Smart Local Energy Systems: social, technical and operational aspects

Speaker
Sarah Darby, Scot Wheeler, Melanie Bryce, Helen Gavin
Event date
Event time
11:00 - 12:00
Venue
Energy webinars from the Oxford Martin Programme
Online
Event type
Lectures and seminars
Event cost
Free
Disabled access?
Yes
Booking required
Required

In this webinar Sarah Darby, Scot Wheeler, and Melanie Bryce will talk on smart local energy systems, based on their ongoing work in Project Local Energy Oxfordshire (LEO). Helen Gavin will host the webinar.

Project LEO is considered to be one of the most ambitious, wide-ranging, innovative, and holistic smart grid trials ever conducted in the UK.

The UK’s electricity system is changing, with more renewable and low-carbon technologies producing power. In addition, opportunities for consumers to generate and sell electricity, store electricity in batteries and in electric vehicles mean that there are new ways to reduce the demand for power at key times.

One reason why the project is focused on Oxfordshire is because there are constraints on the local electricity network. These constraints prevent additional renewable energy generation from being installed, or make it prohibitively expensive. Traditionally, expensive network reinforcement would be needed to satisfy extra demand and enable more renewable generators to connect to the grid. However, advances in technology and the ability to balance demand at different times mean that instead of reinforcement, the solution could lie in a smarter, secure and more flexible network.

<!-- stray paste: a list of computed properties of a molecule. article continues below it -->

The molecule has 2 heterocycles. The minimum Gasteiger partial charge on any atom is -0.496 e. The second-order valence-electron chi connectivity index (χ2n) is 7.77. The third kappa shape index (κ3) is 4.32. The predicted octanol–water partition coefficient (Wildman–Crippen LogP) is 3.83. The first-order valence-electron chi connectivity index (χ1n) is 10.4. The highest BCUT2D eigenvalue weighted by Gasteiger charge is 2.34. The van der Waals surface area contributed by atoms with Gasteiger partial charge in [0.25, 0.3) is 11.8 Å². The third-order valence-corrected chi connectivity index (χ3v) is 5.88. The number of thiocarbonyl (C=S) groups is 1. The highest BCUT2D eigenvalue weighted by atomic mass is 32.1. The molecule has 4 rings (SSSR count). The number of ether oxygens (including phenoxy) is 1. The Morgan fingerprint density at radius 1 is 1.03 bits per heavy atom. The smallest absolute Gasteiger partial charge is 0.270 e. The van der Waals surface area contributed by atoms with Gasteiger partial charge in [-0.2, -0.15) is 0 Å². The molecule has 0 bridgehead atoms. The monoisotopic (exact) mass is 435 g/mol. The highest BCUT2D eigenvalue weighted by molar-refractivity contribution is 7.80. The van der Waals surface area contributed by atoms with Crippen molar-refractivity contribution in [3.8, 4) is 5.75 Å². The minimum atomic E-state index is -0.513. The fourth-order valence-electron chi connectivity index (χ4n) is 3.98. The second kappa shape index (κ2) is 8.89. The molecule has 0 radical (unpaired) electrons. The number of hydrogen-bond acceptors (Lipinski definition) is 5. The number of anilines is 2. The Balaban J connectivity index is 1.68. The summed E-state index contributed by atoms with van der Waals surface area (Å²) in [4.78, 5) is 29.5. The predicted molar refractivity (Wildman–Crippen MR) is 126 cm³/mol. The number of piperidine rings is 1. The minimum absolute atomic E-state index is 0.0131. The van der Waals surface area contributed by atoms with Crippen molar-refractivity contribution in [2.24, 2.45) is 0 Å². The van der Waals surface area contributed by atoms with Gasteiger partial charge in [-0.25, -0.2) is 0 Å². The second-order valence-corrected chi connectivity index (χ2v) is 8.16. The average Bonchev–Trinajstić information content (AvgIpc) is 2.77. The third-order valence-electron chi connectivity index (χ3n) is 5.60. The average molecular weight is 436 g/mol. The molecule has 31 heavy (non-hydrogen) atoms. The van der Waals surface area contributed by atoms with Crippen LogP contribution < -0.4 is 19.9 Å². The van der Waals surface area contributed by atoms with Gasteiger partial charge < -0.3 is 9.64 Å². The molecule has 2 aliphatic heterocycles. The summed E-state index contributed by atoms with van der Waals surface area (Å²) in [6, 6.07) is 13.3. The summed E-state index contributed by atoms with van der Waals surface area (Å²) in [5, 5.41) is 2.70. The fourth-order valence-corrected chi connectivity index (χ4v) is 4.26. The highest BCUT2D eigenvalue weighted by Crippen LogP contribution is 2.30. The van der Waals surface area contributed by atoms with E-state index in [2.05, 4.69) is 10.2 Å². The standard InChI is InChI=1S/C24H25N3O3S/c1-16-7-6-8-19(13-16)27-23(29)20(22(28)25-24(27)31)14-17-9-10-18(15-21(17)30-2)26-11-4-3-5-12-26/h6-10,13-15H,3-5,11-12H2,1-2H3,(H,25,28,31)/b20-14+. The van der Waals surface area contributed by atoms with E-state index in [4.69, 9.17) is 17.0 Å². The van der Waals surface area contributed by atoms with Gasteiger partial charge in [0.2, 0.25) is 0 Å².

A further reason for locating the project in Oxfordshire lies in the strength of public support for energy transition, built up through community groups, social enterprises and local government, and the expertise and know-how that are available through the universities and local businesses.

The purpose of Project LEO is to improve our understanding of these opportunities, and to explore the smart, secure and flexible network of the future. This will not only help us reduce greenhouse gas emissions and generate electricity at lower cost, but also allow households, businesses and communities to have a share of the benefits.